Finding source of Tracer's stalling will take sleuthing

  • Article by: PAUL BRAND
  • Updated: August 24, 2012 - 4:08 PM
Q I have a '94 Mercury Tracer. Startup and cold idle are OK, but after it's warmed, up it stalls. If I turn on the air conditioning, it will idle OK. Is it the valve seats or a sensor? The process of elimination can be expensive.

A When dealing with drivability issues, always remember the "KISS" principle -- start with the simple stuff first. In this case, the reason the engine continues to idle with the air conditioning engaged is the step-up in idle speed commanded by the powertrain control module (PCM). The first things to try would be to clean the injectors and decarbonize the induction system with a fuel system/fuel injection cleaner like Sea Foam or GM's Top Engine Cleaner. Then check for any type of vacuum leak that could lean out the idle. And check for splits or tears in the rubber boots and hoses downstream from the throttle body and MAF (mass airflow sensor). The idle speed should be 780 rpm (plus or minus 50 rpm) with the air conditioning off.

Q I have a '94 Geo Tracker with the 1.6- liter engine. After the car sits overnight, it never seems to start on the first turn of the key. On the second turn of the key, it seems to start right away with no problems. I'm concerned about this because with winter coming I'm afraid it might put excess wear on the battery and perhaps not start at all on the coldest mornings. Where should I start the diagnosis?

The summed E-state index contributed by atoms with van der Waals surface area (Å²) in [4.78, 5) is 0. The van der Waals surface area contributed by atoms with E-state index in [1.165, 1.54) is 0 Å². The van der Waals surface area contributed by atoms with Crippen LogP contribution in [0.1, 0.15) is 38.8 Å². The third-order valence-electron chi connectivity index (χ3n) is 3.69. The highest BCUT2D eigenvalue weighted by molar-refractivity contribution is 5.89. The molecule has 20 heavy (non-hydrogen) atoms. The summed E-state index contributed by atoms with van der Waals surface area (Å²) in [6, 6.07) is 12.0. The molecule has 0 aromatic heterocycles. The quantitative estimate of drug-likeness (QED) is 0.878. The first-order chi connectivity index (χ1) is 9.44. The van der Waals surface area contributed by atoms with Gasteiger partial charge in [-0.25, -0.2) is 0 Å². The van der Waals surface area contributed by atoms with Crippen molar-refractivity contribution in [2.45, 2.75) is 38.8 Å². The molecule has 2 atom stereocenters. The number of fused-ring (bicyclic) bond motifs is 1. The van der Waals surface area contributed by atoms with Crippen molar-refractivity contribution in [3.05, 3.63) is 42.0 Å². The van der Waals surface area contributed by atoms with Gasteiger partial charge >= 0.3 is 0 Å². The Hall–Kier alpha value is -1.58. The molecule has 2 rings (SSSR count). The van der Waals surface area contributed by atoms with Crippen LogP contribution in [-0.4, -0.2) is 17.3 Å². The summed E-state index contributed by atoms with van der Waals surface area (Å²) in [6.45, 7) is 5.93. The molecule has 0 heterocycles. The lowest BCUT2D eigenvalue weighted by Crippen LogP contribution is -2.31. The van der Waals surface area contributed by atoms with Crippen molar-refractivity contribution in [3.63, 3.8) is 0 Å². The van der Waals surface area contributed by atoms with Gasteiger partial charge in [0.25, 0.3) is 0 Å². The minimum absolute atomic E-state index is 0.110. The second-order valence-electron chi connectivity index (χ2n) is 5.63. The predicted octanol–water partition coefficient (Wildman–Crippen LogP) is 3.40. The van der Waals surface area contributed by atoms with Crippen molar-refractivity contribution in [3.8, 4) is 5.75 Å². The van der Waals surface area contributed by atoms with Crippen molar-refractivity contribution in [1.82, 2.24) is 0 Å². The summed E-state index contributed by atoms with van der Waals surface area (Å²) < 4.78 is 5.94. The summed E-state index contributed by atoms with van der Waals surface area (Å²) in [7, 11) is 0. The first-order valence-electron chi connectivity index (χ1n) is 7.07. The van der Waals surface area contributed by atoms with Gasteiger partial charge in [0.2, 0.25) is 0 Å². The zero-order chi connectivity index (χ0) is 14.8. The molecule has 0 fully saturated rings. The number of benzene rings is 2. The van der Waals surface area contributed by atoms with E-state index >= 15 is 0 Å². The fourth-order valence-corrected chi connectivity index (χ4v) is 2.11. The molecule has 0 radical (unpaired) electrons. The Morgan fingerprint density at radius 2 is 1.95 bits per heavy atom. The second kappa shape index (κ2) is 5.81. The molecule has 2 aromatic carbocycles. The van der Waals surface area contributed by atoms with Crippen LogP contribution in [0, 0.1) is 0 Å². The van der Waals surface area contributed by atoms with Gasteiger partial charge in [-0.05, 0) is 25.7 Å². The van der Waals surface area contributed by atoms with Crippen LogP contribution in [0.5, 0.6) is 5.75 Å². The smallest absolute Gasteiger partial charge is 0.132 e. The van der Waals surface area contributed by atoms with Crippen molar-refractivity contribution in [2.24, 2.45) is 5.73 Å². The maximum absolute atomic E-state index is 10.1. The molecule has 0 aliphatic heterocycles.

A Have a shop connect a fuel pressure gauge to the end of the fuel rail to check the fuel pressure. The fuel pressure should be 36-43 psi with key on/engine off when the fuel pump first runs for three seconds. With the engine running, the fuel pressure should be 30-37 psi. Ten minutes after shutdown, the fuel pressure should still be 26 psi or higher.

The typical cause for a delayed but normal cold start is a bleed-down of fuel pressure after shutdown so that there's inadequate fuel pressure at the injectors at startup. Try repeatedly turning the key to the "on" position for several seconds then "off" before cranking the engine. Doing so may rebuild the fuel pressure so that the engine starts the first time you crank it. If so, remember this simple technique for those cold winter mornings. Where does the residual fuel pressure escape? A leaky diaphragm in the fuel pressure regulator or a faulty fuel pulsation damper.

Another remote possibility is a weak battery or battery connections that pull voltage down below about 10 volts when the starter is first engaged.

Q My wife's car is a 2002 Saturn Vue AWD V-6 with only 29,000 miles on it. The problem started in 2008 at approximately 19,000 miles. While driving, the throttle will intermittently cut out. The engine keeps running but there is no throttle response when the gas pedal is depressed. To recover from this situation, the car needs to be restarted. I have had this happen at least 50 times. The dealer found P2135 and P2176 codes indicating an issue with the TPS (throttle position sensor). They cleared the codes but the Service Engine Soon light comes on again the next day. The throttle plate and connector were replaced and 2,000 miles later the problem was back.

A According to my Alldata automotive database, DTC code P2135 is set when the two TPS sensors are out of correlation by more than 6.5 percent. P2176 is set when the engine control module cannot determine the minimum setting for the TPS sensors when the key is first turned on.

The primary suspect, which was addressed with the throttle plate and connector replacement, was a poor connection at the engine harness-to-throttle body connection. GM later issued another bulletin addressing this scenario (P2135 code), TSB #03-08-45-003D dated February 2006 that identifies a poor connection in the 40-pin instrument panel-to-body inline connector located behind the left hinge pillar molding. Inspect this connector for bent or corroded pins.

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